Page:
Sarah Benson’s daughter and son weren’t even born when she began lobbying to build an indoor ice rink in Hailey. Now, 14-year-old Morgan and 11-year-old Zach are reaping the benefits of what Mom and others accomplished.
The 33,000-square-foot Hailey Campion Ice House, which cost approximately $6 million, opened in November with seating for 450 around a regulation-sized rink. It features an exercise area, four locker rooms with restrooms, a conference room, skate rental area and George’s Café, named for the late San Jose Sharks owner and champion of the Sun Valley Suns, George Gund III.
The rink is expected to transform youngsters into Wayne Gretzky-wannabes and boost the economy of Main Street, Hailey.
“It’s quite simply a game changer for hockey in the Valley,” said Chris McAvoy. “It’ll double the amount of ice time that my son Teagan and other players will get. And our kids will get to play more games at home against stiffer competition.”
The rink will also pack hockey players into area hotels in January and February, said high school hockey coach Pete Prekeges. “Imagine 300 people a weekend filling 150 rooms between Hailey, Ketchum and Sun Valley—the economic impact could be huge.”
While ice hockey is sometimes called “the fastest game on earth,” efforts to build the rink were 15 years in the making—ever since parents began hosing down ice in Roberta McKercher Park. Hailey dentist Ron Fairfax and attorney Jim Laski tried several locations on for size, including one in Lions Park and one near Albertsons, before they finally found, in 2010, a home on city property near the Hailey rodeo grounds. But the project stalled when a major donor withdrew his donation after the 2008 economic crisis.
After some time, the project began to inch forward again with donations from the Nancy Eccles and Homer M. Hayward Foundation, the Spencer F. and Cleone P. Eccles Family Foundation, and the Arthur E. Johnson and Helen K. Johnson Deer Creek Fund.
The game changer came when Deer Creek resident Lynn Campion Waddell provided an additional gift of $4 million from the fund that her grandparents—the Johnsons—created at their kitchen table in Colorado in 1948. With that, Hailey Ice broke ground in Spring 2014.
“I don’t even ice skate,” said Campion Waddell. “But I had been involved with the drug coalition and I knew that when kids get in trouble is usually right after school. I also knew that the primary facility catering to youth—the Wood River YMCA—was up north when most of the youth lived in Hailey and Bellevue. And I knew that parents were taking their kids to the ice rink in Sun Valley at 9 and 10 at night because that’s the only time they could get on the ice.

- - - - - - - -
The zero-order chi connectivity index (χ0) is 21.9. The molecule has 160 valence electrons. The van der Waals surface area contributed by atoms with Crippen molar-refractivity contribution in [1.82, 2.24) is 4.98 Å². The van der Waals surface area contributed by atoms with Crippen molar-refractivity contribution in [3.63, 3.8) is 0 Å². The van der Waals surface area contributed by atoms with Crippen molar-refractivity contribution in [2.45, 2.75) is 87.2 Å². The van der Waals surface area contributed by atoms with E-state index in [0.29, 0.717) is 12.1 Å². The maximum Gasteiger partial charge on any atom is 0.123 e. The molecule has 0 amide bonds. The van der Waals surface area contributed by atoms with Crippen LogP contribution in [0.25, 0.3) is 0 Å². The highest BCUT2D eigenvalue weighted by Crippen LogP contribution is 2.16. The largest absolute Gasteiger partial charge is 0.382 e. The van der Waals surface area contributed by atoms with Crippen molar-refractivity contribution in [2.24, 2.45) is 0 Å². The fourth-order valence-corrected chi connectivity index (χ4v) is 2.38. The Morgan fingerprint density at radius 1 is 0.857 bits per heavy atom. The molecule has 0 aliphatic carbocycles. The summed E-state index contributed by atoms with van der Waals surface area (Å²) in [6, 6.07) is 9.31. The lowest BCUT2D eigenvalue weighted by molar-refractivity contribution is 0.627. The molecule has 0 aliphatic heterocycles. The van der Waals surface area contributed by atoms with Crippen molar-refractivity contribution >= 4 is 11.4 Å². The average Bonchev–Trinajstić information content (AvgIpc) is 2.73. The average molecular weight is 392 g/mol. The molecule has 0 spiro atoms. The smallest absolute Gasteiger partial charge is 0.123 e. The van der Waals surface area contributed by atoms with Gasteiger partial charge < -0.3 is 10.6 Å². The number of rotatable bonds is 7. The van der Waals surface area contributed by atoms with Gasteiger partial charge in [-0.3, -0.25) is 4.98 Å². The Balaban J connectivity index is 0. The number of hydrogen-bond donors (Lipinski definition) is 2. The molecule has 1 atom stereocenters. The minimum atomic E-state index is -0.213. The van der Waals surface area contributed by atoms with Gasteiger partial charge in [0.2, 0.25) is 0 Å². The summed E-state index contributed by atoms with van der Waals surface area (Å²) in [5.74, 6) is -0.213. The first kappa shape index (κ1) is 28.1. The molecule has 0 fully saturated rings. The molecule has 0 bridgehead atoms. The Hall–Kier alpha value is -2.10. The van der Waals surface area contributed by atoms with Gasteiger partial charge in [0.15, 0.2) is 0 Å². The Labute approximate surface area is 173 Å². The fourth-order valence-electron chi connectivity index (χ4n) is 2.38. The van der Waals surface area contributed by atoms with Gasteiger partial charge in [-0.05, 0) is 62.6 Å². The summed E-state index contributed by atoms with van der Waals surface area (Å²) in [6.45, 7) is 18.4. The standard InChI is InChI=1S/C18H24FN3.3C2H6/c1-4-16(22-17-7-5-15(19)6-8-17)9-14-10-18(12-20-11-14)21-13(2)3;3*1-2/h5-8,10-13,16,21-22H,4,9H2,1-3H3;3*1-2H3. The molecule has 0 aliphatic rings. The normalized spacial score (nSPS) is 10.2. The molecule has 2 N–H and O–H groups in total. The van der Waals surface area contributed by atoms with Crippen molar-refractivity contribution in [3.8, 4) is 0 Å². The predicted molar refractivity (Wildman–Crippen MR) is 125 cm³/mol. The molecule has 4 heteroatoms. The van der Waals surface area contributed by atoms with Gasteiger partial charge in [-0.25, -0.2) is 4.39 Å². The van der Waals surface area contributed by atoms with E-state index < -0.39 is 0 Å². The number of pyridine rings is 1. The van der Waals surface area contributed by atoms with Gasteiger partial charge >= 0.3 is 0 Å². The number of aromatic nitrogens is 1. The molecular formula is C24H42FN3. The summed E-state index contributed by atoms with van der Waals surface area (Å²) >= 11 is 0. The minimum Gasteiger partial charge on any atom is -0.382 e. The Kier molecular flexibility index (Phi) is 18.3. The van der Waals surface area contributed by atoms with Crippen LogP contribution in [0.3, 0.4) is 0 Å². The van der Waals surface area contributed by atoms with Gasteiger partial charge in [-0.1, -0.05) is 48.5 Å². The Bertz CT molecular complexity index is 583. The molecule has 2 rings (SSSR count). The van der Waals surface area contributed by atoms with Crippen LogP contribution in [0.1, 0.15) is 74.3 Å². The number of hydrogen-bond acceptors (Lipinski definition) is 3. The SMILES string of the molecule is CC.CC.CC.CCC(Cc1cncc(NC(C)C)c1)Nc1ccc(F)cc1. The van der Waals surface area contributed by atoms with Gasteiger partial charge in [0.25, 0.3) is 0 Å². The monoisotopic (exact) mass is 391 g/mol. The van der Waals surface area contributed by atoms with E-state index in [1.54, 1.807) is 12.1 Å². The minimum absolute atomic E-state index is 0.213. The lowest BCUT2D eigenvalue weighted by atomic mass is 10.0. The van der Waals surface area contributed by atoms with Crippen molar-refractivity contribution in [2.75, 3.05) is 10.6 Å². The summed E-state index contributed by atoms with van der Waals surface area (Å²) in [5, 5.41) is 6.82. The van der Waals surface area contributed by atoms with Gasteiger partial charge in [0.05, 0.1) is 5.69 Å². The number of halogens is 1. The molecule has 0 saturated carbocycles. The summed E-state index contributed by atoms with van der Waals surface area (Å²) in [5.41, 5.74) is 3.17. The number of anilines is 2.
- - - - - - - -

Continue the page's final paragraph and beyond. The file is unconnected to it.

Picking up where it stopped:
“I’m hoping this gives families something they can do together,” she added. “And in summer we can use it for things like weddings and concerts.”
A “Boots & Blades” party in September gave supporters a chance to buy $1,000 commemorative pucks, with the profits adding finishing touches in the form of hockey boards, rubber matting, benches and scoreboards.
“This came about with a lot of community support,” said Benson, the director of the nonprofit organization. “We got donations from $5 and up—all of them counted, and all of them gave our supporters ownership in the rink.”
Hailey Ice volunteers predict the rink will attract 25,000 skaters a year. They are committed to providing free ice time—a big deal considering ice time can cost up to $300 an hour. They will offer Learn to Skate programs, hockey leagues, curling tournaments, figure skating classes for youth and adults, and hockey sleds for veterans through Higher Ground.
Volunteers also plan to flood the rodeo grounds for an outside rink as weather permits.
“I’m super excited about the rink,” said Ike Buxton, a high school student who helped develop the rink’s dry land training facility. “This has been a long time coming.”